Even as potent a presence in the market as IBM has had to rethink some of its policies -- notably, its legendary employment agreements, which claim virtually everything associated with an individual's employment. Despite those contracts, Big Blue was forced, in August of 1981, to offer payment, in order to spur development of software programs for the IBM Personal Computer. Initially, there was a ceiling of $100,000 for each program; when the rest of the industry scoffed at such miserliness, IBM did away with the ceiling altogether. So why, an outsider might ask, is IBM paying its employees for something it already owns, under terms of its standard employment agreement?

Clearly, IBM is responding to changes in the competitive nature of the marketplace just as surely as the entrepreneur who finds it necessary to part with liberal amounts of equity in order to lure and keep key employees.

Practical and strategic considerations aside, all of this raises some complex and challenging questions about the nature of intellectual property and the relationship between employer and employee. These are, indeed, qiaestions that Martin Alpert was forced to contend with as he carried out his role as undercover agent for IBM. He found the experience unsettling. So do we.

This issue of INC. also contains our "Third Annual Report on the States," beginning on page 139, in which we once again rank the 50 states according to the quality of each one's business climate for smaller companies. As we were putting the finishing touches on the report, Joe Kahn -- a staff writer involved in the project -- ventured to Portland, Maine, for the 75th Annual Meeting of the National Governors' Association. Here, in Kahn's words, is how the chief executive officers of our 50 states spend their time when they are not busy raiding one another's states for business:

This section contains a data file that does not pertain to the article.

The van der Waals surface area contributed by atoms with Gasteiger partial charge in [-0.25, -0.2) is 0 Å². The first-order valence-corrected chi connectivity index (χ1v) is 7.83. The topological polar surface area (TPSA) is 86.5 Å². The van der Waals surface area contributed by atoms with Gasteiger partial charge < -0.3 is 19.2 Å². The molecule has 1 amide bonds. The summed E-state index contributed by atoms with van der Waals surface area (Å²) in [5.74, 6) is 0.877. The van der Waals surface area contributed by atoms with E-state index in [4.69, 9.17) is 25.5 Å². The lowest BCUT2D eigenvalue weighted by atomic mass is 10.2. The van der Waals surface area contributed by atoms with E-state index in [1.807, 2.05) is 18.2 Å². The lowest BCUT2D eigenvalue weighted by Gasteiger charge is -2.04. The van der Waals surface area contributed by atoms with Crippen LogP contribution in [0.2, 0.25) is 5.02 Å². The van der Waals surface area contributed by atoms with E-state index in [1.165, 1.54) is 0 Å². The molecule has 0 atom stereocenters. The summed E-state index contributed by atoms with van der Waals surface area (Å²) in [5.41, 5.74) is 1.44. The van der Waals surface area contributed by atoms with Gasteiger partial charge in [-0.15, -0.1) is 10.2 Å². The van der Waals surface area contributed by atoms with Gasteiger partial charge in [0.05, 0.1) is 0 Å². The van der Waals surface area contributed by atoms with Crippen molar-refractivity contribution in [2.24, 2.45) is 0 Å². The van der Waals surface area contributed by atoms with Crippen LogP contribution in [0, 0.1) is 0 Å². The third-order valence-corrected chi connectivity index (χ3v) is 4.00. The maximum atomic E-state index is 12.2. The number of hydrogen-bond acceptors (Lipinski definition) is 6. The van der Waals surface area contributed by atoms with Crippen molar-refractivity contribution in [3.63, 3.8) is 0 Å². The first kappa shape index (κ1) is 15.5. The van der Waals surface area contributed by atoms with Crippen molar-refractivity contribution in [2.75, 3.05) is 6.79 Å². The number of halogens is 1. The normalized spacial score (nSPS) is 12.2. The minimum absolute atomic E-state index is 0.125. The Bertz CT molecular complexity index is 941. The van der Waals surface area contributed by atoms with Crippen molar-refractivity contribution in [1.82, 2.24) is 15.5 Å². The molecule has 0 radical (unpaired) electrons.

"I spent a day at the 75th NGA conference, held this year in Portland, Maine, and although I had personally missed the first 74, this one was not too far from what I had expected. The conference theme was economic-development policy, and much of the agenda was given over to committee meetings and caucuses that in one way or another tackled this broad and thorny issue. Below the surface, to be sure, ran the swifter currents of national politics. Most of the Democratic presidential hopefuls put in an appearance, and Vice-President Bush, who owns a summer home just down the road in Kennebunkport, had everyone over to his place for supper, after which he chewed them out for proposing to raise taxes. But I must say I had the feeling that the states' chief executives really were more interested this time around in getting a handle on sound economic policy than they were in handicapping Reubin Askew's chances in the 1984 New Hampshire primary. Political races come and go, after all, but state venture capital pools and aging infrastructures do not blow in quite the same winds. If, as Bush insisted, national economic recovery is at hand, you would still have a hard time convincing all the governors that state prosperity is just around the corner.

"I tried to stay attuned to a couple of subthemes that suggested themselves from this year's States Report: competition among states for industrial expansion and relocation, and what everyone calls -- without much clear definition -- quality-of-life issues. During the past year, the former was highlighted -- or rather lowlighted -- by the public shouting match between Rudy Perpich, the governor of Minnesota, and William Janklow, his counterpart from South Dakota. Janklow was aggressively wooing companies with newspaper ads highly critical of Minnesota's business climate. Perpich retaliated by branding South Dakota '50th in everything,' a memorable slur. I never did see Janklow at the conference, but I did run into Perpich, and I asked him how congenial he was feeling these days.